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Modelling the perfect profitable client for a field service organisation

Nov 12 • Features, Management • 3575 Views • Comments Off on Modelling the perfect profitable client for a field service organisation

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As part of an exclusive series on twenty first century service management sponsored by Advanced Field Service, Field Service News Editor Kris Oldland takes a look at how to decide when it becomes unprofitable to take on a deal…

There is also an exceptional eBook that accompanies this series which you can access by clicking here

It is the perennial internal struggle that so many field service companies face. In the race to grow your service business are you at risk at accepting business that ultimately will impact your bottom line in a negative fashion?

We have all been faced with that one bit of business that could have potentially have a wider tangible benefit for our business yet the profit margin is too tight

We have all been faced with that one bit of business that could have potentially have a wider tangible benefit for our business (such as raising our profile in front of a new sector) yet the profit margin is so tight that it makes taking that business a worthless exercise when reviewed in the cold black and white figures of a profit and loss sheet. Taking a different approach to the same challenge, can the sheer effort to maintain business viability – and keep your engineers working out in the field – become an easy temptation despite the fact that it may ultimately lead to the overall failure of a business?

All too often we witness some field service businesses being tempted to take on clients with narrow profit margins, which is a very dangerous path to tread to say the least.

To build a truly sustainable business, you need to be able to focus on the jobs, contracts and clients that are most profitable, rather than trying to be all things to all clients.

So for those responsible for enduring their field service operation remains profitable it’s absolutely critical to take the time to occasionally step back and analyse your client base. Understand each of your clients (and prospective clients) and try to identify those that fit within the two following categories…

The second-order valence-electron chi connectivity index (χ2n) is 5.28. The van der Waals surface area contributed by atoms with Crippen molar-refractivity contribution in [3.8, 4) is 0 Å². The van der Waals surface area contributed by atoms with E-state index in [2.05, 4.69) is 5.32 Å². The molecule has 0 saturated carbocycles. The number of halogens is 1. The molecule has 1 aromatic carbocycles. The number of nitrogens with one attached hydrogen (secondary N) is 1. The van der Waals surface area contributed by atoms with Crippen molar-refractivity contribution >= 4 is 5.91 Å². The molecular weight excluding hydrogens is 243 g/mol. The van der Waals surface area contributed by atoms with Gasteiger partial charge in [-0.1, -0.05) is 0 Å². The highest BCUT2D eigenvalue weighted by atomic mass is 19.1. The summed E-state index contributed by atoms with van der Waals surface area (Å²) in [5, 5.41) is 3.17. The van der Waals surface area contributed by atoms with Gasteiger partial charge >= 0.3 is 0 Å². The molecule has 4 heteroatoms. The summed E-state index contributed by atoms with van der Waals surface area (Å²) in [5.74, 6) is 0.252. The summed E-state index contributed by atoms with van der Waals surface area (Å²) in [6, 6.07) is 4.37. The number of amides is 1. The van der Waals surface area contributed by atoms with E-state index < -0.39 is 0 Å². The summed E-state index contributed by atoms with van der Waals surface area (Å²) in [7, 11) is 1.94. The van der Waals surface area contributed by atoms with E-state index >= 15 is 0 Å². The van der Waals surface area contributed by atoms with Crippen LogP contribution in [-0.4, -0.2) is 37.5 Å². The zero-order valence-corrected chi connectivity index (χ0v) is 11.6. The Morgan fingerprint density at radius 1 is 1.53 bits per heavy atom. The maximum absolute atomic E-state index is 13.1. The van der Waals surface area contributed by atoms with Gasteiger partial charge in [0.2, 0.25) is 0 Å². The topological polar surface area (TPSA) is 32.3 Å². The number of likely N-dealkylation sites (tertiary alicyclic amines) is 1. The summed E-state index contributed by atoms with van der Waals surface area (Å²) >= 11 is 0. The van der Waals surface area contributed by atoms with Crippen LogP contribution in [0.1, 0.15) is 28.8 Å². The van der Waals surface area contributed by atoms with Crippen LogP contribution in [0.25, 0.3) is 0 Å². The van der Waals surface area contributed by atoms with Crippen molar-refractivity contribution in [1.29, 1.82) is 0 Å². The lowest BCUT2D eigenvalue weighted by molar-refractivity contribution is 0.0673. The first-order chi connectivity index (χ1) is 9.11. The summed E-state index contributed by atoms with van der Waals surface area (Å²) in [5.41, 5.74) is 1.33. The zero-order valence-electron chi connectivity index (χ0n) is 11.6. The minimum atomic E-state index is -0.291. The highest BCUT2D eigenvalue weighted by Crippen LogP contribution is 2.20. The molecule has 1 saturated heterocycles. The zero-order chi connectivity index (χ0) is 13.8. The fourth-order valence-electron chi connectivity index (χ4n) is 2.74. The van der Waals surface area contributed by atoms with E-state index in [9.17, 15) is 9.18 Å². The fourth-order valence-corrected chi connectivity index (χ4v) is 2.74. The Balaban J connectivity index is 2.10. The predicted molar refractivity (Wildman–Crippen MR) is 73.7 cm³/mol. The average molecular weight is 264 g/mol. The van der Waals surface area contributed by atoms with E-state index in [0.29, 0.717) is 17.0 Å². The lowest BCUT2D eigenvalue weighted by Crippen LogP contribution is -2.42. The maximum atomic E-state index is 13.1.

Clients who are already profitable:

  • How can you quantify for them the work that you do, so that it is recognised and suitably remunerated?
  • How can you keep these clients ‘locked in’ by delivering service beyond the agreed service level agreement (SLA) but without draining your resources and revenues?

Clients who could become more profitable:

  • How could you better manage the time you spend on their projects?
  • Can you identify where you are providing more than you agreed within the contract and budget?
  • Do you have an evidence base that will support you in negotiating with clients to pay more or expect less?

Clients who are unlikely to ever become sustainably profitable:

  • How could you readdress the balance and bring these clients back within acceptable parameters?
  • If the evidence shows these clients are always going to be an excessive drain on resources, do you need to make the difficult decision to agree to go your separate ways in order to free up your engineers’ valuable time for more profitable jobs?

 

If you can gain a better understanding of each and every client’s worth to the business, you’ll be well placed to decide where to invest your resources for optimum return, both in retaining clients and also in pursuing new business. There may be that one occasional client that it could be argued will bring greater business value to your organisation even if they fall in to the latter camp. However, even these clients must be fully understood.

 

More importantly does it counter balance the loss leader? If the answer is no then quite bluntly you should be walking away from it all